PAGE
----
I occasionally come across someone who wants to make a movie but has never done it. Here’s my advice.

  • Know your goals. People can have many goals, but I’ve seen the following two.
    1. You want to make the best movie you can.  So you need to recruit the best filmmaking team that you can.  I have a friend who did this on her first film.  She wrote, directed, and starred in “Face Them.”  It came out great.  It’s been successful on the festival circuit and can now be seen on Amazon Prime here.  She did it by recruiting a skilled and experienced team including a cinematographer, editor, sound guy, and assistant director (which, in this case, was me).  She made a great movie and learned a lot about producing and directing, but she didn’t master the filmmaking crafts herself.
    2. You want to learn the filmmaking crafts.  So you probably want to do a lot of the work yourself.  I did that with my first film, “Shutdown.”  I had a crew of three, including myself, and I did most of the technical jobs.  It is nowhere near as technically proficient as “Face Them.”  But oh boy, did I learn!
  • Make a story that’s easy to film.  For my first film, I wrote a script with two actors that could be shot in my kitchen in one day.  Getting that done was challenging enough.  No way could I have handled something more complicated.  Complicated means a big cast, multiple locations, a long film, or special requirements like special effects or fancy makeup (unless you are certain that you have someone who can produce those).
  • Don’t worry about the quality of the camera.  “Tangerine,” a Sundance success and indie darling, was shot on an iPhone.  Steven Soderbergh is shooting his next film on an iPhone.  You don’t need a fancy camera (though a fancy camera can do things that an iPhone cannot).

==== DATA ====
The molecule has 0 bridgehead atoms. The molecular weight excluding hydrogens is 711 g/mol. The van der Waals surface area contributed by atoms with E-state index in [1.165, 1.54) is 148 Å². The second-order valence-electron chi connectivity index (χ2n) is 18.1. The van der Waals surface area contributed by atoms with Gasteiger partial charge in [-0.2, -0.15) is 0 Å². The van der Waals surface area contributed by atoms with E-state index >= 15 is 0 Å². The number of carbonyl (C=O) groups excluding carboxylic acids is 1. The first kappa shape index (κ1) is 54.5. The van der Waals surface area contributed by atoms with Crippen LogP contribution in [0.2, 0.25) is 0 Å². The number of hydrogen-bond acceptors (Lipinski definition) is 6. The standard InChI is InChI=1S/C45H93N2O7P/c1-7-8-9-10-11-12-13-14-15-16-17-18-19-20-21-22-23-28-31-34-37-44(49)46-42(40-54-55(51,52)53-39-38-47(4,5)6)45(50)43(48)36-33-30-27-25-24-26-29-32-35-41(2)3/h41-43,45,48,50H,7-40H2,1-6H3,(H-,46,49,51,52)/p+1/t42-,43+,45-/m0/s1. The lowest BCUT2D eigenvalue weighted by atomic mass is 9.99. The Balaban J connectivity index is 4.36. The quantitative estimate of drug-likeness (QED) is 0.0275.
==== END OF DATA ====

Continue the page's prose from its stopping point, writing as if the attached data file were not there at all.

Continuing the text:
• Do worry about the sound.  It didn’t get much press, but the sound kit they used to make “Tangerine” was worth several thousand dollars, much more than the iPhones they shot on.  You can scrimp on visuals, but don’t scrimp on sound.  There’s been studies that prove this.  Make sure you have good sound equipment and someone who knows how to use it . Or make a silent film.
  • You need a reliable editor.  It’s fairly easy to get friends to come out for shooting day to help work on your film.  Getting someone reliable to edit the film is harder.  It’s a longer commitment, and a lot of editors flake when they realize what they’ve gotten into.  I’ll help friends make movies, but I generally only edit my own films – I learned that one the hard way.  If you do your own editing, you’ve got a leg up here.  But it will almost certainly take longer than you expect.
  • Want to direct?  Great – it’s tons of fun.  But let me tell you what the job of director is.  You have to do two things.  If you can’t or don’t want to do those things, don’t direct.  You’ll hate it, your cast and crew will hate working on your movie.  Ready?  Here’s what you have to do as director:
    1. Clearly explain to the other people working on the film what your vision is.  You don’t have to know the technical stuff, but you have to know what you want.  And you have to explain it to others.
    2. Make decisions.  Lots of decisions.  You’re the court of last resort on the film set.  Not decisive?  Don’t be a director.
  • Perhaps most important: no one else will care as much about your film as you will, so if you don’t care enough, it’s not going to happen.  Sometimes when I’m working on a film it feels like I’m rolling a rock up a hill.  It’s going to take a lot of pushing, so make sure you care enough to push.
  • And related to that, get ready for rejection.  If you’re lucky, some people will love your film.  But whether you’re lucky or not, someone will hate it.  That’s the life of an artist: you pour your heart and soul into your work and send it off into the world to get rejected.  Stephen Spielberg, the most successful director in the history of the medium, a genius at visual story-telling, still gets bad reviews.
  • What to do with the film is its own question, with its own challenges.  That’s beyond the scope of this post.

Good luck!  And drop me a note when you’re done and share the film!